I would rather swim to Alcatraz in a hamburger wetsuit than do what Jerry Schuster is doing Monday.
"Most people feel that way," he said. "You're not alone."
Starting at 9 a.m. Monday, the 58-year-old will begin his own 48-hour ultramarathon, running as many half-mile laps as he can around the UA mall for two days straight.
To keep his mind sharp, he'll ponder math theorems from grad-level books he reads - for fun! - at home.
He'll stop to eat and use the bathroom, but doesn't plan on sleeping.
He'll drink a mix of dextrose and water - essentially, the contents of an IV bag.
Between the running, math and sleep deprivation, I'd rather be an elephant's pedicurist.
I asked Schuster, a Tucson Unified School District substitute teacher, if people thought he was crazy.
"I think I'm nuts," he said. "Other people don't like to say it, so I say it for them.
"Sometimes in the middle of the race, especially when it's dark, I'll say, 'What the hell am I doing?'"
What he's doing - in addition to being a far braver man than I - is for a good cause.
In its third year, Schuster's ultramarathon around the mall raises money, and awareness, for the Arizona Resource Connection.
The 5-year-old, student-run club helps Southern Arizona refugees.
"It's a wacky event," said Cindi Gilliland, a senior lecturer at the UA's Eller College of Management and the club's faculty advisor. "But it's an interesting way to catch people's attention as they're walking across the mall."
The club, made up mostly of Eller students, helps the 10,000 or so refugees in Southern Arizona find jobs and prepare for interviews.
From Iraq, Afghanistan, Eritrea, Sudan, Congo and elsewhere, the legal U.S. residents have spent an average of a decade in camps after conflict or genocide in their homelands.
"They're people," Gilliland said, "who have escaped from hell."
The club hopes to raise $2,500 from pledges, donations and sponsorships, by the time the ultramarathon ends at 9 a.m. Wednesday.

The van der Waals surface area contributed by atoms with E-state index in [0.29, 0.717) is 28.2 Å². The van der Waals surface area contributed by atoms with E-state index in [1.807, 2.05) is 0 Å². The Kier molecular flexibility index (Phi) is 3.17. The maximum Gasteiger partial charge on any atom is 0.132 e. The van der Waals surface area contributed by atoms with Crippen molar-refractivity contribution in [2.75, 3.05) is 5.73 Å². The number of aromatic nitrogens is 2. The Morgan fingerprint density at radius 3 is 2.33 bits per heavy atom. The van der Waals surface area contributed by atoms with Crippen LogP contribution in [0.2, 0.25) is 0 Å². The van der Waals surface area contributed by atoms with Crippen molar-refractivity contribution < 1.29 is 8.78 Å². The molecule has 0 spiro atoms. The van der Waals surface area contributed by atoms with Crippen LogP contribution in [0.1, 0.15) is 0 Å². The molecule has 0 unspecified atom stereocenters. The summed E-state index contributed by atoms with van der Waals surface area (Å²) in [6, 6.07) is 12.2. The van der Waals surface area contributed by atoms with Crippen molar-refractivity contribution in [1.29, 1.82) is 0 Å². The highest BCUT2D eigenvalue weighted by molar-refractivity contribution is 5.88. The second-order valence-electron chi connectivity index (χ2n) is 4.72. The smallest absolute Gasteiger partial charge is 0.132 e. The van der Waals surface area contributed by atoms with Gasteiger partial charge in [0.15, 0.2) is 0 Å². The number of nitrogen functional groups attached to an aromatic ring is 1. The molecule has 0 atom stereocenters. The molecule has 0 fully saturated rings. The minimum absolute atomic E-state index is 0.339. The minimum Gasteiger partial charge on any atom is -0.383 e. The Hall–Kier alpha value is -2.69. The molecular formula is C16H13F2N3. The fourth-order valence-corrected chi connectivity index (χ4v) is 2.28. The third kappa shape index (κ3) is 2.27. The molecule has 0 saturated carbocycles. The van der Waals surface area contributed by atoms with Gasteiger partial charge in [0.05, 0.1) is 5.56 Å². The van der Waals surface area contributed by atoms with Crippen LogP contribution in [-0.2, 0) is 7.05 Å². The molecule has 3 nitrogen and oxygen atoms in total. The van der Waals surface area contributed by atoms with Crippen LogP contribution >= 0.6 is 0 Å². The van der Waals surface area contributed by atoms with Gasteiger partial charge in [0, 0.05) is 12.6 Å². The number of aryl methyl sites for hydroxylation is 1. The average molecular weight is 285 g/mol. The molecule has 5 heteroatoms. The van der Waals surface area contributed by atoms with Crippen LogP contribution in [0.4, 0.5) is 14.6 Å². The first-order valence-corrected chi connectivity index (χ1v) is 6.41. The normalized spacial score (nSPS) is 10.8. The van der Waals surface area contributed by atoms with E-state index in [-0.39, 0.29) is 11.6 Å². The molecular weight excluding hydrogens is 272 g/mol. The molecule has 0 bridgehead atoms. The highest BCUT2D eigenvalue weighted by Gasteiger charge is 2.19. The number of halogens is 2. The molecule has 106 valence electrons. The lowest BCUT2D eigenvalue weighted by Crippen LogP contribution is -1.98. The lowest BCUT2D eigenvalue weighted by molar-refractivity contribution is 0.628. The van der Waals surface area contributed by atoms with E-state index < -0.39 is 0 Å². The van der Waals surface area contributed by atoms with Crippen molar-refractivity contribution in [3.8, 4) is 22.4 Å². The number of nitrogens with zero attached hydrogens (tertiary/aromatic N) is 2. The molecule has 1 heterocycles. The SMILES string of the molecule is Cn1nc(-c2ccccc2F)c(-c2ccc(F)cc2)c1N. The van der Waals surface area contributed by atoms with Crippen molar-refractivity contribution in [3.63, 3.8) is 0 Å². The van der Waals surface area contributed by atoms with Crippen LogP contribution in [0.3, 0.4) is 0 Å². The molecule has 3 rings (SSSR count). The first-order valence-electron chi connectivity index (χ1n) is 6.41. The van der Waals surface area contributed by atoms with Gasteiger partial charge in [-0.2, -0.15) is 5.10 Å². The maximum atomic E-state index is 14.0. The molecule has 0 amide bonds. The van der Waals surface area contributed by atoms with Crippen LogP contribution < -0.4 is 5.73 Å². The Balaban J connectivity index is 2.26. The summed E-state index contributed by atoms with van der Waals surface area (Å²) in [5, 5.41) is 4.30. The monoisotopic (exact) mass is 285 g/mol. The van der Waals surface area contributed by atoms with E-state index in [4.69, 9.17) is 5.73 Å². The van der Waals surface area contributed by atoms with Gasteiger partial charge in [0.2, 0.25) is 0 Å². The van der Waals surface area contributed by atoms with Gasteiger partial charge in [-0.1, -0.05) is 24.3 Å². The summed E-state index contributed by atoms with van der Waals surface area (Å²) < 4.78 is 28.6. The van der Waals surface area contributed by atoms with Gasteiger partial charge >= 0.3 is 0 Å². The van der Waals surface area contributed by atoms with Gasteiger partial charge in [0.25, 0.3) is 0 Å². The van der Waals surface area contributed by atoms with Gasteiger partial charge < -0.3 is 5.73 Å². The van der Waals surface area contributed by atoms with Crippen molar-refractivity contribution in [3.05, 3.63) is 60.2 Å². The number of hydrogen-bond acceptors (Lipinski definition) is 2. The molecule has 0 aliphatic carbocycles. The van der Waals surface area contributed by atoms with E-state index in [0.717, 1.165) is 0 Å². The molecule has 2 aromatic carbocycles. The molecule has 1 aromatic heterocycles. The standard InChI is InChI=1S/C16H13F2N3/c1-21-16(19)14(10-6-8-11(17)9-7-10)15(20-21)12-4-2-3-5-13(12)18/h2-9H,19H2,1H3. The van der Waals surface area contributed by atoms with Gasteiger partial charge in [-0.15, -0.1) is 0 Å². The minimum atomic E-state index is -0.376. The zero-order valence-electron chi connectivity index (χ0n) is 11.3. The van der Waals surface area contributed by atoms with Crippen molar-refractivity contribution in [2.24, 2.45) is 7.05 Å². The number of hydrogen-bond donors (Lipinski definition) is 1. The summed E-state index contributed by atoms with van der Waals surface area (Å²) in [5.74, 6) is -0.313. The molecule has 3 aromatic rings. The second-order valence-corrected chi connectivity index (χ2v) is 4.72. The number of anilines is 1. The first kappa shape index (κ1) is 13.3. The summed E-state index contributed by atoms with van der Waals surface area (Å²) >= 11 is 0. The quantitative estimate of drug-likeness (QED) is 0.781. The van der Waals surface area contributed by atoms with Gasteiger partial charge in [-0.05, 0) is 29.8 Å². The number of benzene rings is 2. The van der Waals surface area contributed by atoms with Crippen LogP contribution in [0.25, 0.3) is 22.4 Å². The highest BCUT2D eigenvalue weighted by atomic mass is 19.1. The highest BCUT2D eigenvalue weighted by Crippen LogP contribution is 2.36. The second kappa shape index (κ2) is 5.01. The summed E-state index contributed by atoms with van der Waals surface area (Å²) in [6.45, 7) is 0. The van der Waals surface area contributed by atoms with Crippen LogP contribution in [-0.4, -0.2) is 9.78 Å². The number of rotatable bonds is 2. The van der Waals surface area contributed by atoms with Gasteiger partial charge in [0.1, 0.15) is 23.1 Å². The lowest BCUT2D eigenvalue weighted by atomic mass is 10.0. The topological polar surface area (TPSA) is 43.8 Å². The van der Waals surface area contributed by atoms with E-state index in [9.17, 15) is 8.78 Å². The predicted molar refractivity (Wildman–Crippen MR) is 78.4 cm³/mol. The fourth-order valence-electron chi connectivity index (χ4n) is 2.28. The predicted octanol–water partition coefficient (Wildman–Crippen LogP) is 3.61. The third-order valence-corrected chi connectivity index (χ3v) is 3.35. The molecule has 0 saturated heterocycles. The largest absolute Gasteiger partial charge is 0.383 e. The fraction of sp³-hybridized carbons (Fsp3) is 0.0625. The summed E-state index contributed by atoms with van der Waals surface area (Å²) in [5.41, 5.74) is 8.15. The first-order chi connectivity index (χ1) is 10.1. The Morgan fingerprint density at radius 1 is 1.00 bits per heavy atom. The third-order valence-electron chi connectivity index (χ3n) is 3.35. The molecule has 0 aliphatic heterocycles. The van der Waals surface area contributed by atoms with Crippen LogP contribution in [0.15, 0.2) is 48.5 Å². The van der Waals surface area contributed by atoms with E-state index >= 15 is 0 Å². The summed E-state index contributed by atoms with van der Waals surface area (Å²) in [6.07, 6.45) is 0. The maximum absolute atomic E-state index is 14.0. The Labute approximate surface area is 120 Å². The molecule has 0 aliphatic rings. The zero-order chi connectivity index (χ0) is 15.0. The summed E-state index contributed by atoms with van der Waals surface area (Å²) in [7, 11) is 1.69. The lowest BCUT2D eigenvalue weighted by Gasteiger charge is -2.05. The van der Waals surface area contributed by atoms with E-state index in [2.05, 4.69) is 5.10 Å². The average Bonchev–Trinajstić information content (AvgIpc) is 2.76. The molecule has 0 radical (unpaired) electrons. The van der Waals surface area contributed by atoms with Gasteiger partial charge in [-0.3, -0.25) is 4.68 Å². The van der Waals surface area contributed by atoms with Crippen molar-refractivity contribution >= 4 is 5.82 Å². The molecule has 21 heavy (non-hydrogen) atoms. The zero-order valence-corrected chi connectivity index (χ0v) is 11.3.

The fundraiser was actually Schuster's idea, fostered when he first saw the club at a Fort Lowell Park refugee fair a few years back.
Working for TUSD - mostly at his alma mater, Tucson High - Schuster had helped teach refugees for years.
He has three degrees from the UA - in math, in computer science and an MBA from Eller - and thought the fundraiser was a good fit.
"The main focus is the cause," he said. "Whatever miles I'll do is for the cause."
He doesn't want to state his goals publicly, but, at 0.54 miles per lap, Schuster could run more than 200 miles over the two days.
In addition to telling students about refugees, volunteers will count his laps, hand water out to him and make sure no one locks the bathroom in the middle of the night.
If he needs a catnap - "I doubt that'll happen," he said - Schuster can run home.
He lives near campus, and is so engrained in his neighborhood that he often jogs past every single school he's ever attended on the same route.
On Friday, he attempted to run 12 hours straight around Tucson High to benefit Special Olympics, but the race was shut down early when neighbors complained.
He started running long distances in his late 20s, when he noticed that, while he wasn't the fastest marathoner, he always had "some gas left in the tank" at the end.
Schuster, who carries 2 1/2 percent body fat, has done dozens of ultramarathons since. He's gotten better with age, the result of everything from "changing mitochondrial structures" to increased patience.
He has taught himself mind tricks to deal with the long hours - namely, pondering his favorite teaching subject, math.
"I'll try to prove this theorem in my head," he said. "Of course, once I get sleep deprivation, it might not be so clear."
He'll keep running, though.
"The only goal I have," he said, "is to keep going as much as I can, for as long as I can."
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Contact reporter Patrick Finley at email@example.com or 573-4145. On Twitter @PatrickFinley